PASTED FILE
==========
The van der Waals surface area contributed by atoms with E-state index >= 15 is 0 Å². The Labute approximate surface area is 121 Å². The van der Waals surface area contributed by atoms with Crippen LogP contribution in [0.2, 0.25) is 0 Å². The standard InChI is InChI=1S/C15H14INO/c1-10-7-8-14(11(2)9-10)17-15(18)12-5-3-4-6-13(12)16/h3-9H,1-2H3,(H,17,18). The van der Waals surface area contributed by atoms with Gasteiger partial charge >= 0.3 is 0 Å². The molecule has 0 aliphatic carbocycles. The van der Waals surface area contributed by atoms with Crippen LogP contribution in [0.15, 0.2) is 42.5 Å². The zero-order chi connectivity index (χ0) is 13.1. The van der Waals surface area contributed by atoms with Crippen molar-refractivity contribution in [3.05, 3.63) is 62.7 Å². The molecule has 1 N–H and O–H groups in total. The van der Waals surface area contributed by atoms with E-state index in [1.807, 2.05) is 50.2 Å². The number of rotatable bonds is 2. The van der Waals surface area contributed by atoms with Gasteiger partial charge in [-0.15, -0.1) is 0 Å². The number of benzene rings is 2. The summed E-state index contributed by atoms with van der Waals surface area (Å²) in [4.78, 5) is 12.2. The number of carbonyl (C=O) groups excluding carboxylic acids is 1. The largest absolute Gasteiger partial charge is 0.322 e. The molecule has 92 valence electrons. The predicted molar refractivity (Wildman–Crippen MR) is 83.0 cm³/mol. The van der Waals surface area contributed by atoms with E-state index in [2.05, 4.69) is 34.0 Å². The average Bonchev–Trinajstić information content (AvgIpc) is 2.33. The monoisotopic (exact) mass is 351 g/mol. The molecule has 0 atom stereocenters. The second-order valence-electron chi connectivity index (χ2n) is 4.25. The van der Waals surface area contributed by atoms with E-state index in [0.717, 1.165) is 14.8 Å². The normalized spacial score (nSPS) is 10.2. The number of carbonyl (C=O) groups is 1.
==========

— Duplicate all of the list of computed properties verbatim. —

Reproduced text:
The van der Waals surface area contributed by atoms with E-state index >= 15 is 0 Å². The Labute approximate surface area is 121 Å². The van der Waals surface area contributed by atoms with Crippen LogP contribution in [0.2, 0.25) is 0 Å². The standard InChI is InChI=1S/C15H14INO/c1-10-7-8-14(11(2)9-10)17-15(18)12-5-3-4-6-13(12)16/h3-9H,1-2H3,(H,17,18). The van der Waals surface area contributed by atoms with Gasteiger partial charge >= 0.3 is 0 Å². The molecule has 0 aliphatic carbocycles. The van der Waals surface area contributed by atoms with Crippen LogP contribution in [0.15, 0.2) is 42.5 Å². The zero-order chi connectivity index (χ0) is 13.1. The van der Waals surface area contributed by atoms with Crippen molar-refractivity contribution in [3.05, 3.63) is 62.7 Å². The molecule has 1 N–H and O–H groups in total. The van der Waals surface area contributed by atoms with E-state index in [1.807, 2.05) is 50.2 Å². The number of rotatable bonds is 2. The van der Waals surface area contributed by atoms with Gasteiger partial charge in [-0.15, -0.1) is 0 Å². The number of benzene rings is 2. The summed E-state index contributed by atoms with van der Waals surface area (Å²) in [4.78, 5) is 12.2. The number of carbonyl (C=O) groups excluding carboxylic acids is 1. The largest absolute Gasteiger partial charge is 0.322 e. The molecule has 92 valence electrons. The predicted molar refractivity (Wildman–Crippen MR) is 83.0 cm³/mol. The van der Waals surface area contributed by atoms with E-state index in [2.05, 4.69) is 34.0 Å². The average Bonchev–Trinajstić information content (AvgIpc) is 2.33. The monoisotopic (exact) mass is 351 g/mol. The molecule has 0 atom stereocenters. The second-order valence-electron chi connectivity index (χ2n) is 4.25. The van der Waals surface area contributed by atoms with E-state index in [0.717, 1.165) is 14.8 Å². The normalized spacial score (nSPS) is 10.2. The number of carbonyl (C=O) groups is 1.